ECT Stimulus Electrodes

Various types of stimulus electrodes are available for use with ECT devices including stainless steel electrodes with holders, paddle electrodes and adhesive gel-pad electrodes. Stainless steel and paddle electrodes are held in place on the patient’s skin by a clinician during ECT device activation. Adhesive-backed disposable gel-pad electrodes, when properly applied, stick to the patient’s skin without being held in place. Poor electrode/skin contact during ECT procedures can lead to patient skin burns or fire. The electrode/skin interface beneath hand-held electrode types may be susceptible to gaps from clinician or patient movement during ECT activation. Conductive gels are used to minimize potential gaps between the electrode and skin and help to maintain an adequate conductive pathway for the therapeutic electric current.

Although it is less common than with hand-held electrodes, gaps may also occur with adhesive gel-pad electrodes. Creases created during placement of the adhesive electrodes or the pad lifting up from the skin during treatment can cause gaps between the electrode-skin interface. Those gaps may be sufficient to create electrical sparks, which in the presence of O2 and a flammable substance may lead to burn or fire.

Electrode Site Preparation

Under the right conditions, skin burns during ECT treatment may occur readily due to poor electrode contact with the skin. Electrode site preparation is an important step in ensuring adequate electrode-to-skin contact. Hair, dead skin, and even cosmetic products between the electrode and skin could result in poor contact. Reducing the surface area contact between the electrode and skin disperses more therapeutic current over a smaller contact surface area. Concentrating the current in a smaller area generates greater heat dissipation from that area, which raises the skin temperature and could lead to a burn.

Isopropyl alcohol is often used to clean the skin of debris. Wiping the skin with a saline applicator is also sometimes used to clean the site.5 If alcohol or alcohol-based solution is used and not given enough time to dry and the alcohol vapors are not given enough time to dissipate, a flash fire is possible in the presence of a spark.6 Understanding the potential risks associated with ECT procedures will help to promote a positive and safe treatment outcome. The mechanisms of action for the risks of patient skin burns include poor electrode site preparation, insufficient conductive gel between the electrode and skin, and reuse of single-use electrodes. Sparking from electrodes to the skin from poor site preparation can also cause fires due to alcohol vapor ignition from insufficient drying time for alcohol or alcohol-based solutions, from oxygen-enriched ignition of hair from O2 delivery on the patient’s face, or from an O2 delivery device (e.g., nasal cannula or face mask) on the treatment bed during delivery of the ECT shock.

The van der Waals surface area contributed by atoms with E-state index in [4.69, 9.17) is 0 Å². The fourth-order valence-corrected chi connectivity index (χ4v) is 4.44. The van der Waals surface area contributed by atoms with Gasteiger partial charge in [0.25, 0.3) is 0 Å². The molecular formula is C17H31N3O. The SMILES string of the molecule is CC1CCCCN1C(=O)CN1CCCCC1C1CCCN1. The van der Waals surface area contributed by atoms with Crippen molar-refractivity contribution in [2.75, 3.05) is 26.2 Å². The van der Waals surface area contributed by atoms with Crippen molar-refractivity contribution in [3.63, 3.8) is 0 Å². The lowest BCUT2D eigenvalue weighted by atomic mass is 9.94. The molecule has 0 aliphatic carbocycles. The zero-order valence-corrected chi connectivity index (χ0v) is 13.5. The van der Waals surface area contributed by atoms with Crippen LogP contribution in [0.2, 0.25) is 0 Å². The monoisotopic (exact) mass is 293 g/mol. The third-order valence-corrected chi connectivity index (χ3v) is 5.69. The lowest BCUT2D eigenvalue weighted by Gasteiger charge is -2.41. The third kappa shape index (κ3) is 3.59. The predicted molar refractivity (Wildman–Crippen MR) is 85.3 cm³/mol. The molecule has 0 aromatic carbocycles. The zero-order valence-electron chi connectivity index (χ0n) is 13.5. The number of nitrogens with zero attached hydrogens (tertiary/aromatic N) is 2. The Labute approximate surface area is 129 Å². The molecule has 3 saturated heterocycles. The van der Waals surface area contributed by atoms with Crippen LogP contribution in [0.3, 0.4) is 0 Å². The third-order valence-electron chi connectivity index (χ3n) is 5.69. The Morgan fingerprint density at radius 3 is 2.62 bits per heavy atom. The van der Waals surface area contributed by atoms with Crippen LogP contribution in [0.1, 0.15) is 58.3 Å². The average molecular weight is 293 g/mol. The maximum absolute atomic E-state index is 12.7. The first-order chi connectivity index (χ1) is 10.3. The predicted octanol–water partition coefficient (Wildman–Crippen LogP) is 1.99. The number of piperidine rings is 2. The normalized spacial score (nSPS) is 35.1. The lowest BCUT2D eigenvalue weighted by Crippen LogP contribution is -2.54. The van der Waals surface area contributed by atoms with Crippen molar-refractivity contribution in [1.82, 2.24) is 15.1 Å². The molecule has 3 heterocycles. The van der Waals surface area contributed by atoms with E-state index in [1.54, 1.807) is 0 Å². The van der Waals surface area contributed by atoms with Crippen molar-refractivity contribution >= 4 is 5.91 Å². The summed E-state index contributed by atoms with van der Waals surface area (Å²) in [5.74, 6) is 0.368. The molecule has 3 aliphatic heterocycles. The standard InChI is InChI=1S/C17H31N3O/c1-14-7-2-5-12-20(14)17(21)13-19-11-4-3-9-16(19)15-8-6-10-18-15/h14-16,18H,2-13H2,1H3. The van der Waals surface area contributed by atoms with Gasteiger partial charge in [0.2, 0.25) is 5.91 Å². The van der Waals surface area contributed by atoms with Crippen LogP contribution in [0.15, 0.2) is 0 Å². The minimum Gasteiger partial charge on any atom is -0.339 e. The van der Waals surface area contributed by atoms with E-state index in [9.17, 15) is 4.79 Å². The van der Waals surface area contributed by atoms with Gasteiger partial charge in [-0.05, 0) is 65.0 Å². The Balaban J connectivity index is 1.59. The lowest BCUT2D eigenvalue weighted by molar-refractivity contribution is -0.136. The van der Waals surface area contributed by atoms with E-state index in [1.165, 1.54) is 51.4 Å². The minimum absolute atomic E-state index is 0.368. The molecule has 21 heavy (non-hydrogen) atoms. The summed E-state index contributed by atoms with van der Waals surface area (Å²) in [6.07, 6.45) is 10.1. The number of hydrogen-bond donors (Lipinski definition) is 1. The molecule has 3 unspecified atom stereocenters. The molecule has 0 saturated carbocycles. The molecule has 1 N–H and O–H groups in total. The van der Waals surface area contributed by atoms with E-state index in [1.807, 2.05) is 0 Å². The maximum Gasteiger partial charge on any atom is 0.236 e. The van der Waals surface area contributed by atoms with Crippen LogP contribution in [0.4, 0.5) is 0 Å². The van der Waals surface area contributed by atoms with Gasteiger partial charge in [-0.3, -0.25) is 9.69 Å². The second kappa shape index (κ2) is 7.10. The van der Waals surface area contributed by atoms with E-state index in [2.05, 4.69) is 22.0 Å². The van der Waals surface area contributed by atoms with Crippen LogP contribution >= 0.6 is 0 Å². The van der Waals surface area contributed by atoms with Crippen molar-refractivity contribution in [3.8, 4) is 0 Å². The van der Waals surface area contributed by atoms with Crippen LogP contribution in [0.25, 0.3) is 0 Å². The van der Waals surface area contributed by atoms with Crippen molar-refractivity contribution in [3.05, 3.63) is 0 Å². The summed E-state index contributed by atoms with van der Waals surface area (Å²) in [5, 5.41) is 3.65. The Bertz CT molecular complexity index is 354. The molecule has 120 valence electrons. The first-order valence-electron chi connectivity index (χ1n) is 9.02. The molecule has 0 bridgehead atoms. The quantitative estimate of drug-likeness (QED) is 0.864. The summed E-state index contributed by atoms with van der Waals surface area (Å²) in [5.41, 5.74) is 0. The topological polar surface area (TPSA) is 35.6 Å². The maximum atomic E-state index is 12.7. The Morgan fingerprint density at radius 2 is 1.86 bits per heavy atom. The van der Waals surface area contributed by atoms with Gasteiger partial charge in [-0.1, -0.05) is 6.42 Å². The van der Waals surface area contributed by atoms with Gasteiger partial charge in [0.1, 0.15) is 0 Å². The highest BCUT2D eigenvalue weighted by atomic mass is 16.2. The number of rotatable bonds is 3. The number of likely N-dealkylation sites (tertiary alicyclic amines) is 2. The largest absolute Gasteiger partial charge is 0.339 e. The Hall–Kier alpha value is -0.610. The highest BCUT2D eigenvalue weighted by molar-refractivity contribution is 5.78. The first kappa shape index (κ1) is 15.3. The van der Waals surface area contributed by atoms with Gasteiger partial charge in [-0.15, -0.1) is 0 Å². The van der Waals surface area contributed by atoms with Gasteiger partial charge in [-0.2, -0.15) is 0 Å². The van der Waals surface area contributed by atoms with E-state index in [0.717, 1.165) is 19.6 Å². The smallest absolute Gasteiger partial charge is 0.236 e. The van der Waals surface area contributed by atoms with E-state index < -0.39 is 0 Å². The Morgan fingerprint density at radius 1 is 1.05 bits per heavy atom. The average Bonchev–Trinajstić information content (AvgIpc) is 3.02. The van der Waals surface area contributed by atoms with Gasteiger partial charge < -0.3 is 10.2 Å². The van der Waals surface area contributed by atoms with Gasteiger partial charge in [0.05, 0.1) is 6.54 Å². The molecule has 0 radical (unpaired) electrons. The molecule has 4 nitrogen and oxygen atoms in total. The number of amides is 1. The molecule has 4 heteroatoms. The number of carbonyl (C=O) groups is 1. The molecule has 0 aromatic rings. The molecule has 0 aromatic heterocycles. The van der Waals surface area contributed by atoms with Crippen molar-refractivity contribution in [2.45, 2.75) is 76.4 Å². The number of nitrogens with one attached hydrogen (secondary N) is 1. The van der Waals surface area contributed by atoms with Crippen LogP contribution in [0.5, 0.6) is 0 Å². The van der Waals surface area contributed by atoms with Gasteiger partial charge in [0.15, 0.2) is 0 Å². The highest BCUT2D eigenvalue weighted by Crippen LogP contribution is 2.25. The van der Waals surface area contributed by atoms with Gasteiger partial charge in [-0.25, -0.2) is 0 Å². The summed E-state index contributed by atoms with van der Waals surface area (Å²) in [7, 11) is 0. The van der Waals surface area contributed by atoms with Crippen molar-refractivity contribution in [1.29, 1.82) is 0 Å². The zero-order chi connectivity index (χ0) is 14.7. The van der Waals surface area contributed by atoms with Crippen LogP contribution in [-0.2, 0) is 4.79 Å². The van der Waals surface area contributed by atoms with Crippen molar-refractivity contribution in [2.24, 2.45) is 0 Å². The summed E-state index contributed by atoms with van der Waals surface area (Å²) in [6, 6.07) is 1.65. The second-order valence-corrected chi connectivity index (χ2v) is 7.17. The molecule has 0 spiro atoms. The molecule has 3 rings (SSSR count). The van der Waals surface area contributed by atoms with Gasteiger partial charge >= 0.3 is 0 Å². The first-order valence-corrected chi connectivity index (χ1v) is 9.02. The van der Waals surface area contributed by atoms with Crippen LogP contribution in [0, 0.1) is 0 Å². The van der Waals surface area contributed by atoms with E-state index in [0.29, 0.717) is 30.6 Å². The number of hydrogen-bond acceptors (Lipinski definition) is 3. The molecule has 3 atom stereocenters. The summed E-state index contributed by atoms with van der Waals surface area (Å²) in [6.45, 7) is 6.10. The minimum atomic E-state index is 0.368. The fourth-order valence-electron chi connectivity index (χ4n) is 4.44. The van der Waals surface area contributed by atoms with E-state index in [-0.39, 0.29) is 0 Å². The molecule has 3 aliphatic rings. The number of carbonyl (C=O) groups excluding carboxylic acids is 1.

Minimizing patient or staff movement when using hand-held electrodes can reduce gaps between the electrode and skin, thereby, reducing the potential for sparks at the site. Adequate conductive gel also helps reduce or eliminate gaps and maintain good electrical conductivity between the electrode and skin.7 However, too much gel may make the electrode slippery and prone to movement. Assessing the need for O2 delivery to the patient during ECT device activation may help reduce the risks of burns or fires during ECT treatments. Off-label use of products (e.g., reuse of single-use accessories) may contribute to a negative patient outcome. Following manufacturer guidelines can greatly enhance the safety of the patient and lessen the chance of skin burns. However, no manufacturers caution about the risk of oxygen-enriched fire during ECT treatment. Fire prevention during ECT treatment may be guided by the information presented herein. 


  1. ECRI Institute. Electroconvulsive therapy. Healthc Risk Control 2005 May;4:Mental health 5:1-9.
  2. University of Michigan Health System. Electroconvulsive therapy (ECT) [online] [cited 2006 Jun 13]. Available from Internet:
  3. Werawatganon T, Kyokong O, Charuluxananan S, et al. Muscular injury after succinylcholine and electroconvulsive therapy. Anesth Analg 2004 Jun;98(6):1676-9.
  4. Hirsh J, Fuhrer I, Kuhly P, et al. Preoxygenation: a comparison of three different breathing systems. Br J Anaesth 2001 Dec;87(6):928-31.
  5. Somatics LLC. Thymatron System IV Instruction Manual. Eighth edition. 2003 Aug 15.
  6. ECRI Institute. Improper use of alcohol-based skin preps can cause surgical fires [hazard report]. Health Devices 2003 Nov;32(11):441-3.
  7. Swartz C. Safety and ECT stimulus electrodes: II. clinical procedures. Convuls Ther J 1989;5(2):176-9.